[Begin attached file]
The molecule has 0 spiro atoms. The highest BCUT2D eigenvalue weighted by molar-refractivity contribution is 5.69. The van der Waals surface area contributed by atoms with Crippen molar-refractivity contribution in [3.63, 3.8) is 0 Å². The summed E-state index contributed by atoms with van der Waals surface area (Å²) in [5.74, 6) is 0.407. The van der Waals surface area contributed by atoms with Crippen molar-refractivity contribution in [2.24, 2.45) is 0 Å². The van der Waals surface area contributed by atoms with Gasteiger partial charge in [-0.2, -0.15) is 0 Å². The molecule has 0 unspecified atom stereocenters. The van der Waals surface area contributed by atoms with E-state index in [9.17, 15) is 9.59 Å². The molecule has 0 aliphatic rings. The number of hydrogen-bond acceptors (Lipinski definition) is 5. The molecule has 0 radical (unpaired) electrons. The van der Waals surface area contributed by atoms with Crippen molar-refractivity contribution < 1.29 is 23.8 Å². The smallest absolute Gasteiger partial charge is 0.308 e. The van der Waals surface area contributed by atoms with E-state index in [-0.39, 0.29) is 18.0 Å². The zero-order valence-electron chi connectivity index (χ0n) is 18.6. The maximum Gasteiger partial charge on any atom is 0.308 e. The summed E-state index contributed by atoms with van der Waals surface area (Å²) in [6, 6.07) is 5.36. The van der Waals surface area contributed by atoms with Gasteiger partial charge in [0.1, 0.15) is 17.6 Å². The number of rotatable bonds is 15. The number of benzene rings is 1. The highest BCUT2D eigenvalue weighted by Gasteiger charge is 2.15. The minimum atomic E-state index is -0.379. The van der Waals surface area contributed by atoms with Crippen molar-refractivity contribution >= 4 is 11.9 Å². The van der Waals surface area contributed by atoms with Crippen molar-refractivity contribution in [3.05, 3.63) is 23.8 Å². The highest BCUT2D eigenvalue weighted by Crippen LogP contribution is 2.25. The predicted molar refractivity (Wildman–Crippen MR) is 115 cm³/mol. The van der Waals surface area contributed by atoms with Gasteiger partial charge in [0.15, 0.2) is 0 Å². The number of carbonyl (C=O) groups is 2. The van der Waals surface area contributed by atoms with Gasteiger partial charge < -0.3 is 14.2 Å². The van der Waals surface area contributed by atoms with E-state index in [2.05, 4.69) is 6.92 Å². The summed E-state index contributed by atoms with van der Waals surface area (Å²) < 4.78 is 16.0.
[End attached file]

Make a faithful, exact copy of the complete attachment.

The molecule has 0 spiro atoms. The highest BCUT2D eigenvalue weighted by molar-refractivity contribution is 5.69. The van der Waals surface area contributed by atoms with Crippen molar-refractivity contribution in [3.63, 3.8) is 0 Å². The summed E-state index contributed by atoms with van der Waals surface area (Å²) in [5.74, 6) is 0.407. The van der Waals surface area contributed by atoms with Crippen molar-refractivity contribution in [2.24, 2.45) is 0 Å². The van der Waals surface area contributed by atoms with Gasteiger partial charge in [-0.2, -0.15) is 0 Å². The molecule has 0 unspecified atom stereocenters. The van der Waals surface area contributed by atoms with E-state index in [9.17, 15) is 9.59 Å². The molecule has 0 aliphatic rings. The number of hydrogen-bond acceptors (Lipinski definition) is 5. The molecule has 0 radical (unpaired) electrons. The van der Waals surface area contributed by atoms with Crippen molar-refractivity contribution < 1.29 is 23.8 Å². The smallest absolute Gasteiger partial charge is 0.308 e. The van der Waals surface area contributed by atoms with E-state index in [-0.39, 0.29) is 18.0 Å². The zero-order valence-electron chi connectivity index (χ0n) is 18.6. The maximum Gasteiger partial charge on any atom is 0.308 e. The summed E-state index contributed by atoms with van der Waals surface area (Å²) in [6, 6.07) is 5.36. The van der Waals surface area contributed by atoms with Gasteiger partial charge in [0.1, 0.15) is 17.6 Å². The number of rotatable bonds is 15. The number of benzene rings is 1. The highest BCUT2D eigenvalue weighted by Gasteiger charge is 2.15. The minimum atomic E-state index is -0.379. The van der Waals surface area contributed by atoms with Crippen molar-refractivity contribution >= 4 is 11.9 Å². The van der Waals surface area contributed by atoms with Crippen molar-refractivity contribution in [3.05, 3.63) is 23.8 Å². The highest BCUT2D eigenvalue weighted by Crippen LogP contribution is 2.25. The predicted molar refractivity (Wildman–Crippen MR) is 115 cm³/mol. The van der Waals surface area contributed by atoms with Gasteiger partial charge in [0.15, 0.2) is 0 Å². The number of carbonyl (C=O) groups is 2. The van der Waals surface area contributed by atoms with Gasteiger partial charge < -0.3 is 14.2 Å². The van der Waals surface area contributed by atoms with E-state index in [2.05, 4.69) is 6.92 Å². The summed E-state index contributed by atoms with van der Waals surface area (Å²) < 4.78 is 16.0.